Last week, we provided a forecast of topics that are on the horizon for 2021. As predicted, the landscape is changing to allow for fewer restrictions on the development of electrification and automated driving systems.
The value of on-road testing cannot be understated. NHTSA has been working for some time to expand the coverage of existing safety exemptions (such as those applying to imported vehicles) to adapt to the changing industry. Last week, NHTSA issued an interim final rule which permits manufacturers of vehicles and equipment in the US to seek exemption from federal safety standards for research, investigations, demonstrations, or training relating to vehicles and equipment. The new rule explains, “this program will not be limited to vehicles equipped with [Automated Driving Systems] ADS, [and] NHTSA anticipates that many of the benefits of the program will be derived from new manufacturers and technology companies engaging in domestic production for the [sic] developing and testing these advanced vehicle technologies.”
49 CFR part 589 provides the procedures that allow manufacturers and other entities to seek these temporary exemptions for domestically produced vehicles and equipment. (Notably, Part 591 allows for similar exemptions for imported vehicles). One path to exemption applies to entities with domestically manufactured and certified fully compliant motor vehicles. These entities are now permitted to operate their nonconforming vehicles and equipment on public roads for research or demonstration without first obtaining NHTSA’s permission. To receive the exemption, entities need only provide specified information to NHTSA prior to commencing on-road operation. The other path applies to entities that have not yet manufactured fully-compliant vehicles. For these people or entities, they must first submit a request to NHTSA and receive approval for the exemption. In the second instance, the written request must contain information such as intended use as well as compliance with existing notice requirements. As an example, for imported vehicles, 49 CFR 591.6(f)(1), states: “If use on the public roads is an integral part of the purpose for which the vehicle or equipment is imported, the statement shall request permission for use of the public roads, describing the purpose which makes such use necessary, and stating the estimated period of time during which use of the vehicle or equipment on the public roads is necessary.”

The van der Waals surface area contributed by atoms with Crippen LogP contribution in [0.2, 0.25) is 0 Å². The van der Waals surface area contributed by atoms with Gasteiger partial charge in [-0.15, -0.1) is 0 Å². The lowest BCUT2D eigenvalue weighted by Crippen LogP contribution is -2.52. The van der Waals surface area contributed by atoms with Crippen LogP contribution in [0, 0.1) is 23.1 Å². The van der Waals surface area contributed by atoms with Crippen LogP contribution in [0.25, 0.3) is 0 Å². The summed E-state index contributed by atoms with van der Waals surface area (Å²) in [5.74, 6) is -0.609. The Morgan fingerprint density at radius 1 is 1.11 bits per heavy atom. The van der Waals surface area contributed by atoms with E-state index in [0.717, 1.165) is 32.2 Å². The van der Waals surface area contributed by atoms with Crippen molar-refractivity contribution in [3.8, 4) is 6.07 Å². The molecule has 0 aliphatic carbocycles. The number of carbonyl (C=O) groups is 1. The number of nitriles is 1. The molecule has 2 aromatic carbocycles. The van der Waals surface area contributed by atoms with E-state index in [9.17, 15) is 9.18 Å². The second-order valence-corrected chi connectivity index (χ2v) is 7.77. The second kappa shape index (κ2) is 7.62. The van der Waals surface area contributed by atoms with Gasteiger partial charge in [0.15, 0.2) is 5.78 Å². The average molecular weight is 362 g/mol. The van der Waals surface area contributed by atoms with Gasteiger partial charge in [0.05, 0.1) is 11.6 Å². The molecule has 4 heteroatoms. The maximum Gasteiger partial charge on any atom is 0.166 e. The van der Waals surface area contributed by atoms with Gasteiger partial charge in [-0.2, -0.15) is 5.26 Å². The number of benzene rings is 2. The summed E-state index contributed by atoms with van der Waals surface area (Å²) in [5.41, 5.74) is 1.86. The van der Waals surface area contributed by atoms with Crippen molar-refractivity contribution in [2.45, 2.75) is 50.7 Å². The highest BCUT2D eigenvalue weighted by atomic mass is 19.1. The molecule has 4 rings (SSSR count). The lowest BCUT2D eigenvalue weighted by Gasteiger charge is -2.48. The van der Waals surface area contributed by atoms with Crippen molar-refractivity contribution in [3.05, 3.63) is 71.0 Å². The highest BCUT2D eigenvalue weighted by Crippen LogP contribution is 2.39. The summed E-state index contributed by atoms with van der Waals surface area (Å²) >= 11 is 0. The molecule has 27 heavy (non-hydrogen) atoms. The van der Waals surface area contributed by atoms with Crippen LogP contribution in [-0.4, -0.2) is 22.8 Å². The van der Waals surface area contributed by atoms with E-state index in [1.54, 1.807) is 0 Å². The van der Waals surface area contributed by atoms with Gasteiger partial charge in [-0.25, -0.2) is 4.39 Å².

This new rule allows for three years of exempted use, but there are some restrictions. For instance, vehicle title may not be transferred and commercial use outside of research and demonstration, as described, is not allowed.
Butzel Long attorneys have significant experience working on various matters involving NHTSA certification and compliance with NHTSA safety standards. On behalf of our clients, and also as part of membership with various professional organizations, our attorneys meet and discuss safety and compliance topics with NHTSA regulators on a regular basis. We also work on behalf of our clients to help them prepare for, and participate in, safety and compliance presentations and discussions. Along with dealing with certification issues such as those listed in Part 591, and now Part 589, Butzel attorneys frequently assist clients with addressing Federal Motor Vehicle Safety Standard (FMVSS) questions, Tread Act Reporting, and more as required in order to sell motor vehicles and motor vehicle equipment in the US. We also assist clients dealing with commercial issues related to NHTSA compliance, such as warranty disputes, warranty campaigns, recall reporting, and more. For answers to your NHTSA, FMVSS, and other automotive compliance and certification questions, contact your Butzel Long attorney, today.